Theses and Dissertations

Title: The Feeding Habits of Gray Triggerfish, Balistes capriscus (Gemlin), From the Northeast Gulf of Mexico

Name: Blitch, K.M.

Degree: MS

Chair: Stephen T. Szedlmayer


University: Auburn University

Location: Auburn, Alabama

Date: 2000

Pages: 85

Keywords: gray triggerfish,artificial reef,diet,Gulf of Mexico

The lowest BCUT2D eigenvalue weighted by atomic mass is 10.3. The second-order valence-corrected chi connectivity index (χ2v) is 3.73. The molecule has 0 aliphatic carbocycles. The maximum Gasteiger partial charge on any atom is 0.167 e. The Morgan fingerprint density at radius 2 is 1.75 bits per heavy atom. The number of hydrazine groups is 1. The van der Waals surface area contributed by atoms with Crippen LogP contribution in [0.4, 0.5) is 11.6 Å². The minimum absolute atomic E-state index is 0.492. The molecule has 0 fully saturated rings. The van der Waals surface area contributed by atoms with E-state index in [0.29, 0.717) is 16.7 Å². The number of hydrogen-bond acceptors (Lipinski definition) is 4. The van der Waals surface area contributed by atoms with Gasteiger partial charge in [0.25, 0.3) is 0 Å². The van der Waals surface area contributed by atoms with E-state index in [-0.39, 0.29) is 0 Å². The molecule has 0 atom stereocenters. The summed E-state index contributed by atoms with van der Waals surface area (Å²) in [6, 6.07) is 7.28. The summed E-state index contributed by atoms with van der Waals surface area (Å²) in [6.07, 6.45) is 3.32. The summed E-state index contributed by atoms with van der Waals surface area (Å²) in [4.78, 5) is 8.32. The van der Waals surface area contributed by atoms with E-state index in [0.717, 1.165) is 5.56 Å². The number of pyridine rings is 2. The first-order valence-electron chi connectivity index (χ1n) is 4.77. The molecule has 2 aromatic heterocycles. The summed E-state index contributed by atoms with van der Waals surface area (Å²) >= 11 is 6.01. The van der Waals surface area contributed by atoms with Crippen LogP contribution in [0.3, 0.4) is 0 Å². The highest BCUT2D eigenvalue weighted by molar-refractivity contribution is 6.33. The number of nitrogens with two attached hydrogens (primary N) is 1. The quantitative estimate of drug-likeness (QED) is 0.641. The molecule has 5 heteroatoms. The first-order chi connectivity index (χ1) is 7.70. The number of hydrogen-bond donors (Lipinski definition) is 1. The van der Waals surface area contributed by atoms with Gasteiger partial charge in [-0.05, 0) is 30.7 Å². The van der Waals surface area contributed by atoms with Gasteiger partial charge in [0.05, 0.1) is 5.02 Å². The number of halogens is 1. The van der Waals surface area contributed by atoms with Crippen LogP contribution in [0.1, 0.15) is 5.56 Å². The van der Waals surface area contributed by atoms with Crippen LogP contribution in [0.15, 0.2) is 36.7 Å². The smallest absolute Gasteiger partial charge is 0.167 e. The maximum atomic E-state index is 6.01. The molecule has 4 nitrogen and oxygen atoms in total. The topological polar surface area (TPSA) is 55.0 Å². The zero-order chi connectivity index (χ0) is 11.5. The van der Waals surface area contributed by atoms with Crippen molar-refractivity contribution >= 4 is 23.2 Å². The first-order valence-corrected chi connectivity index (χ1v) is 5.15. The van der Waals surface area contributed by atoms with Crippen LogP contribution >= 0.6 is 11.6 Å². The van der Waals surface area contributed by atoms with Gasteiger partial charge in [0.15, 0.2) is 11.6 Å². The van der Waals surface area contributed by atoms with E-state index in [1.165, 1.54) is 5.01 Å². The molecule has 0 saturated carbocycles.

The size distribution and feeding habits of gray triggerfish, Balistes capriscus, were investigated for fish collected from artificial reefs deployed off coastal Alabama. Artificial reefs were sampled by two SCUBA divers using a drop net. Fish were measured, weighed, and the contents of the entire gastrointestinal tract removed for study. Percent composition by weight, number, frequency of occurrence, and the percent composition of an index of relative importance (%IRI) were used to describe the diet of gray triggerfish. Differences in the diet of gray triggerfish were also investigated among artificial reefs of different ages (3 month, 14-19 months, 29-31months), and fish of different sizes Three prey levels were examined based on taxonomic definitions (broad - above family and, narrow - family and genera) and prey habitat type. For the broad prey level, pelagic mollusks, crustacean larvae and decapod crustaceans were the dominant prey. Narrow prey level analysis (family and genera) identified important genera in the diet of gray triggerfish. Portunus, Hepatus, and Pinnixia, were the most common decapods consumed. Cavolina, Crepidula, and Atrina were important gastropods, and Balanus was the top barnacle genus. Ophiolepis and Astropecten represented the identifiable genera of echinoderms. At all prey levels, different reef ages, and fish sizes, pelagic animals were important in the diets of gray triggerfish. The primary pelagic prey items were crustacean larvae (mostly brachyuran crab zoea), cavolines, and pteropods (referred to as 'pelagic mollusks', along with squid, etc.). Decapod crustaceans, 'miscellaneous' species (primarily encrusting organisms), and 'other crustaceans' (amphipods, stomatopods, etc.) were also important diet items. In habitat comparisons, mixed habitat prey species, reef-associated species, and pelagic prey were all important in the diets of gray triggerfish. Gray triggerfish consumed more echinoderms and fish as reef age increased, based on chi-square and ANOVA analyses (P<0.05). Analysis on numeric data showed that gray triggerfish consumed more gastropods and bivalves and less 'other crustaceans' on 29-31 month old reefs compared to 3 month old reefs (X2: P <0.05). Analysis of prey weight in the diet showed increased feeding on decapod crustaceans and 'miscellaneous' prey on older reefs (ANOVA and Tukey: P<0.05). Additionally, gray triggerfish were found to feed more on reef -associated and mixed habitat species as reef age increased (ANOVA and Tukey: P<0.05). However, an expected decrease in feeding on sand-associated species did not occur (as has been suggested by other authors). In fact, gray triggerfish showed less feeding on sand-associated prey from the 3 month reefs compared to the 29-31 month old reefs. The dietary overlap index (Simplified Morisita) on percent IRI values further supported differences in gray triggerfish diets among reefs of varying age, and also identified 3 month old reefs as the cause (taxonomic prey level). However, a high level of dietary overlap (0.90 or greater) occurred when prey habitats types were compared. This was due to the fact that the 'mixed' and 'pelagic' prey types accounted for at least 80% of the total % IRI values for all reef ages. Lengths of gray triggerfish collected from artificial reefs were found to vary by season and by reef age. However, gray triggerfish showed few shifts in diet with increasing size. Diets of smaller fish (90-110 mm SL) showed higher %IRI for the echinoderm and fish taxon, while larger fish (>195 mm SL) showed greater %IRI for decapod crustaceans. Generally, the smallest size class differed from the largest for the overlap index. In conclusion, gray triggerfish diets in the northeast Gulf of Mexico comprised a variety of organisms from different habitats. Pelagic prey were consumed in high numbers, while reef-associated prey, decapod crustaceans, and encrusting organisms accounted for large percentages by weight. Independent of reef age or prey level analyzed, reef-associated prey were important diet components, suggesting that artificial reefs may be productive environments for the gray triggerfish.

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